“Gaijin kusai,” said Sergeant Hiroki Tsukino, who the rest of the platoon knew as Moon. With a sneer and a snort, he looked across the table for moral support.
Takeishi Kano, who occasionally let his sergeants call him Tak, glanced at Emily sitting a few seats away, hoping she hadn’t heard, since he knew she’d understand. The third time club-hopping with their American guests in the Roppongi neighborhood of Tokyo had taken a toll on him, too. But he had other concerns.
“Shut it, Sergeant,” he growled in Japanese.
“C’mon, Captain. How many more hakujin bars do we have to take these guys to?”
“At least it’s not a karaoke bar this time,” Sgt Daisuke Ishikawa offered.
“Tenno, what are they going on about?” Captain Oleschenko asked.
“And do they have to call her that?” Moon said, loud enough to be heard the length of the table. “I mean, what the hell is she playing at with a name like that anyway?”
“Sergeant Tsukino thinks we smell bad, sir,” Emily said.
“We smell bad?” Sgt Durant chuckled. “What the hell does he think he smells like?”
“It’s an old prejudice, from the second world war,” she said. “Japanese didn’t eat much meat in those days, and they thought the GI’s smelled strange, you know, like old butter.”
Kano glowered at his men as she spoke. As irritating as he found her presence, having to guard against offending her made it so much worse. She wasn’t responsible for his father’s death, but she damn well reminded him of the infernal code of honor that propelled him to his end. His father had sacrificed himself to protect her, and he’d done it at the behest of the Crown Princess, even though it required accepting a pretended disgrace in order to go undercover… and even now, three years later, the Imperial Household still refused to acknowledge his sacrifice, or to restore his good name.
“Moon, you eat enough meat to smell like a slaughterhouse,” Sgt Ishikawa roared.
“What do you know about it, Dice?” Sgt Tsukino replied.
“What are they saying now?” Durant asked, and then stood up abruptly, sending his chair clattering behind him. “Because if they’re trying to pick a fight…”
“Take it easy, Sarge,” Oleschenko said. “We’re supposed to be cooperating, remember?”
“Oh, and Sergeant Ishikawa doesn’t care for your singing,” Emily added.
Oleschenko glowered at her, and Durant tilted his head as he digested this new information.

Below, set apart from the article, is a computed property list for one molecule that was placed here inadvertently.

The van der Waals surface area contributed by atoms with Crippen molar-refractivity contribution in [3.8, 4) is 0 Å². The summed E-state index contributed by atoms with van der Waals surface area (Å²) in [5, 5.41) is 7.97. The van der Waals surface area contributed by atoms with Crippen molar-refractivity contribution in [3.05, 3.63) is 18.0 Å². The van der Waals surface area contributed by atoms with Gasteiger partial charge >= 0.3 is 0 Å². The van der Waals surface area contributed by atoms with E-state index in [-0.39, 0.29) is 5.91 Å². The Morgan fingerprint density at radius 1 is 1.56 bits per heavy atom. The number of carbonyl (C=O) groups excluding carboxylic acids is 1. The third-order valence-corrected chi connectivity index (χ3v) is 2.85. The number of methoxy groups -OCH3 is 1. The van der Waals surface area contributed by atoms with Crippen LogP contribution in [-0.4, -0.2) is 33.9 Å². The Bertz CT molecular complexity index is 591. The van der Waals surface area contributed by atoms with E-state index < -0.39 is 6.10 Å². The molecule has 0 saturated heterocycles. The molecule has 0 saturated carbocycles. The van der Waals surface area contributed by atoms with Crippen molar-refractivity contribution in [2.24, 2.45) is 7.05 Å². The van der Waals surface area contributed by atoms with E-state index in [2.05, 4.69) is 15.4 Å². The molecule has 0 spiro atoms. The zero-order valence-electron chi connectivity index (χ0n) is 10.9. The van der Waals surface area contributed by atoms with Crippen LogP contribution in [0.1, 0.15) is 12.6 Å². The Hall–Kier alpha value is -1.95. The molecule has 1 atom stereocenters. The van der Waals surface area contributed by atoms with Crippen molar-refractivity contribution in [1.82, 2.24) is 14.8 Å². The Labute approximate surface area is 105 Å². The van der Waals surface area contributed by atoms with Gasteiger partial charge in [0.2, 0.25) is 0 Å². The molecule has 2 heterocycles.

“If he thinks he can do any better…” Durant growled, eyes fixed on Ishikawa, and then paused to consider his sentiment. “I seem to recall hearing singing at a bar around the corner on the way over here.”
Both sides stared at each other in cool silence, until Durant turned to Emily and made a face.
“Well, Sensei, are you gonna translate, or what?”
“Karaoke bar is not needed,” Ishikawa said, in broken English, before Emily had finished relaying Durant’s challenge. “We can sing right here. Do you know El Paso by the magnificent Marty Robbins?”
Ishikawa and Durant howled through three choruses before Kano and Oleschenko managed to pay the bill and push them all out into the street. Well-heeled tourists gaped at the caterwauling, and US Embassy staffers tried to ignore the entire scene as they made their way back to the Embassy housing complex a few blocks away. Kano glanced at a cctv camera on a nearby lamppost and laughed at the thought of how this evening might impact his service record.
“Do you think he even knows where West Texas is?” Oleschenko asked.
Kano waited for Emily to translate, and wondered if her reluctance reflected respect or indifference.
“No, probably not,” he said, once she’d explained the question. “He’s otaku for all things American, especially westerns and gangster movies. That’s why he likes to be called Dice.”
Speaking through her irritated him, but he also understood the importance of developing some sort of rapport with the other gaijin, and maybe some of them seemed worthy of his respect, even Durant-u.
Later, back at the Camp Narashino barracks, where each of them had more or less private quarters, the two sergeants made themselves comfortable in his, with Moon sitting on the floor, back against the wall and both legs stretched across the area next to the bed, making passage difficult, and Dice perched cross-legged on the desk like a Buddha, a hand resting on each knee, the picture of serene meditation, but for the cigarette clinging to his lower lip.
“I don’t understand why she’s even part of their team,” Moon said. “What can she contribute to a deep-recon platoon?”
“Just don’t let Lieutenant Otani hear you talk like that,” Kano said.
“Yeah, next thing you know, she’ll ask to come along, too.”
“I thought she made her value pretty clear this evening,” Ishikawa said. “I mean, there you were, smoldering at the end of the table about old prejudices, and she caught you out.”
“So she speaks a bit of Nihon-go, so what?”
“And Mandarin, and probably Tagalog for all I know. She may turn out to be the indispensable person, once we hook up with the Chinese. And she’s got flight skills. You saw how she handled that CH-46 last week… I mean, after that little rough patch.”
“Little rough patch,” Moon roared. “She almost clipped rotors with Tamaguchi. That was reckless.”